Restrictions on competition in the medical sphere as authorities impose price controls
The siloviki retain their influence in the ruling class and significant economic spheres, redistributing competitive advantages in fields such as medicine. Senior leaders are concerned about the effectiveness of state media in managing the information agenda.
The authorities are returning to direct regulation of the economy, rejecting some liberal innovations, such as a ban on random inspections. Due to the effects of sanctions, surcharging businesses is becoming an essential source of revenue. The siloviki are actively involved in price regulation and specific social initiatives, such as introducing compulsory school uniforms.
Following State Control Committee recommendations, medical centres and large medical importers have reduced prices significantly. Meanwhile, an inspection of dental clinics has been announced, and, following an indignant protest from Lukashenka, prices for Geely cars have been reduced.
Private businesses and foreign companies continue to reduce investment. In Svietlahorsk, the development of a new factory by VMG, a supplier to IKEA, has been frozen.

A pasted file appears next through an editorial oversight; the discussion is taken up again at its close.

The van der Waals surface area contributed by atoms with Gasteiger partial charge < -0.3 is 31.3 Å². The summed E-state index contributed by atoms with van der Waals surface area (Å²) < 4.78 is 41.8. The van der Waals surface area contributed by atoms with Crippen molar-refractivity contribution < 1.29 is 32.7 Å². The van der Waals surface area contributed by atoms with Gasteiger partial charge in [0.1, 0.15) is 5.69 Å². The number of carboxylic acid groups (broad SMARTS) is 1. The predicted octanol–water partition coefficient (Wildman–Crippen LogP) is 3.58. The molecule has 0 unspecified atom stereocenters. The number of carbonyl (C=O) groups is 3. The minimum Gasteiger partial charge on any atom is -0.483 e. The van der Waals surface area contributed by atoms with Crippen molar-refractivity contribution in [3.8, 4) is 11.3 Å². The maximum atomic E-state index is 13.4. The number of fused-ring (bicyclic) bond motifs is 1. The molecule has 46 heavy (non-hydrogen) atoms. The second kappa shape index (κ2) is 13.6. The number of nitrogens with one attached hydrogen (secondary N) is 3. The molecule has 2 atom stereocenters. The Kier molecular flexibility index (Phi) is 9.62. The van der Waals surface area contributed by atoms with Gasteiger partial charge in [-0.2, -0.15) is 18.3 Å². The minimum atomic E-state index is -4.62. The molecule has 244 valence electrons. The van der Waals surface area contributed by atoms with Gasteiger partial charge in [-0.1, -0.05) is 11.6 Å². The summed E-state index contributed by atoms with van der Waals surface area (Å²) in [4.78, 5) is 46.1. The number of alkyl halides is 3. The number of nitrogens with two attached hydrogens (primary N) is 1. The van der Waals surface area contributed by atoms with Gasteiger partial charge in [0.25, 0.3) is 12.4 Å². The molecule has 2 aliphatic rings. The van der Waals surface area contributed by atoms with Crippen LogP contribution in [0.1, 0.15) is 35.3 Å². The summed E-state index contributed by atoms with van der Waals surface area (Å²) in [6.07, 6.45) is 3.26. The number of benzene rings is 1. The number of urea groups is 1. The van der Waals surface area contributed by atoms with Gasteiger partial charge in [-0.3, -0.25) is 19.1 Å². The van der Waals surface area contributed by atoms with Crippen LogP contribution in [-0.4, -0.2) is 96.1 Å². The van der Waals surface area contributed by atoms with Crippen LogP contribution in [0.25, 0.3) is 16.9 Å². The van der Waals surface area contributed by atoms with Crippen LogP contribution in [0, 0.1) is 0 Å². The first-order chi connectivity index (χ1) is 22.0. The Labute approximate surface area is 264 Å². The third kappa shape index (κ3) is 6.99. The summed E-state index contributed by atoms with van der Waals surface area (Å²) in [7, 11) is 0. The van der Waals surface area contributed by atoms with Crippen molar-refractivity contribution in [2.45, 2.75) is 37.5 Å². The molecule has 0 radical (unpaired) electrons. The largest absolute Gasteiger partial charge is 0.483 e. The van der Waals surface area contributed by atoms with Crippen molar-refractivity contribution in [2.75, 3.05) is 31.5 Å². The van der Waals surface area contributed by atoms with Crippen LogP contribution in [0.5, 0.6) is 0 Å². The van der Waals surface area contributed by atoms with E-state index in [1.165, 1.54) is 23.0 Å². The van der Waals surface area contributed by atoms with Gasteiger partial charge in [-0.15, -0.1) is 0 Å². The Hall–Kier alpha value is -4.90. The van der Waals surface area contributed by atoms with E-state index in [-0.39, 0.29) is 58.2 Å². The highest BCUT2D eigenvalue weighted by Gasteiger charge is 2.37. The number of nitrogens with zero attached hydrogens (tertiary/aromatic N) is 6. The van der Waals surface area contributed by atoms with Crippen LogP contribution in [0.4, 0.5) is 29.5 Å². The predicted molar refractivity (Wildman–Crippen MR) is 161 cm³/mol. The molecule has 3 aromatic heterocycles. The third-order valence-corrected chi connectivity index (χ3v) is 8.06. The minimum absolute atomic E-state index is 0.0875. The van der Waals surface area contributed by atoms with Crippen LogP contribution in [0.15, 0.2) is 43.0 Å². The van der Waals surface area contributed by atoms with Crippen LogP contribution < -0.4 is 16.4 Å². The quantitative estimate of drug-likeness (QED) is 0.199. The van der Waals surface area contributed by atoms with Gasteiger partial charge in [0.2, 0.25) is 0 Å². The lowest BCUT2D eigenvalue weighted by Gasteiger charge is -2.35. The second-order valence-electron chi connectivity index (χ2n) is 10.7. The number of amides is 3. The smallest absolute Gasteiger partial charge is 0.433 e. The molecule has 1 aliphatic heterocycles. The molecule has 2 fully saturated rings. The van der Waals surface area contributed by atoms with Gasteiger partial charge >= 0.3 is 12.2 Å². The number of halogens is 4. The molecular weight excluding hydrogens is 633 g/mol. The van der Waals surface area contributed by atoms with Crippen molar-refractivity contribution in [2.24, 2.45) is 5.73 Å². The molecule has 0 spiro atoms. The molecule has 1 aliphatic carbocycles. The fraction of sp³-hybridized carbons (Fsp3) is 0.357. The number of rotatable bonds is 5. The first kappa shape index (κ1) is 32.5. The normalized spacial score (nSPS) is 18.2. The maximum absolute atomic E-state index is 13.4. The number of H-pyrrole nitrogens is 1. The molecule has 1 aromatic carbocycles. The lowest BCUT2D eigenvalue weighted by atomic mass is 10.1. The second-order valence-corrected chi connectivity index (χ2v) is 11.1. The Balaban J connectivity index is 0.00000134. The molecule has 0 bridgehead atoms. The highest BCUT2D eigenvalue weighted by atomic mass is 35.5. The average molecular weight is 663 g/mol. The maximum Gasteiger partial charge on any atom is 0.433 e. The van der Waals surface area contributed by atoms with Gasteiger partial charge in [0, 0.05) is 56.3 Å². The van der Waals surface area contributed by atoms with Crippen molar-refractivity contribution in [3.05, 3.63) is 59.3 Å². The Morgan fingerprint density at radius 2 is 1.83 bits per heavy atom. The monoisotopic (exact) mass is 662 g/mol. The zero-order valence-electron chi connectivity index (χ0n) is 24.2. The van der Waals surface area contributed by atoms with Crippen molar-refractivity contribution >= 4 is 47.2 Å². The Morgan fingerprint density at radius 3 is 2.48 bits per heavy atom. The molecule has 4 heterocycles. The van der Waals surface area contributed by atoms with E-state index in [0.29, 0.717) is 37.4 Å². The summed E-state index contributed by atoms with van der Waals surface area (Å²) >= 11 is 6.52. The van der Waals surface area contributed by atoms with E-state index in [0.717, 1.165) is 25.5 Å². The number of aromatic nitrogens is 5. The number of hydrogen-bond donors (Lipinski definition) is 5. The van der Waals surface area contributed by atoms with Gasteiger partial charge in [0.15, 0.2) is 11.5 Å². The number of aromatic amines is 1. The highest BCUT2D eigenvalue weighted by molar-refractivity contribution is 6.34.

Following inspections of taxi businesses by the authorities, private suppliers begin to withdraw from the market as the capital taxi service “Friday” stops work.
The authorities increase surcharges on groups perceived as “disloyal”. New rules allow citizens to be classified as “social dependants”, enabling them to be billed for housing and communal services at increased rates.
Businesses are shifting workers to part-time work, and overall incomes are declining.
The traditional tactic of concealing inconvenient information from the public negatively affects the credibility of state institutions and increases the unpredictability of the citizen’s behaviour in crises.
Officials have classified further information about the national debt; however, state budgets are known to be in deficit, and the Ministry of Finance forecasts a growing budget shortfall for this year.
Under sanctions, the government relies on import substitution, which will spur inflation as inefficient state-owned companies and projects require subsidisation to remain viable. For example, the modernisation of Hrodna Azot will cost the state USD 800 million.
However, despite the restrictions imposed by Western capitals, in the first quarter of this year, Belarus increased exports of agricultural products by 11% compared to the same period in 2021, providing some cause for optimism amongst the ruling class.
The authorities will continue regulating prices, increasing the tax burden on private businesses, and eliminating the private medical services sector.
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Situation in Belarus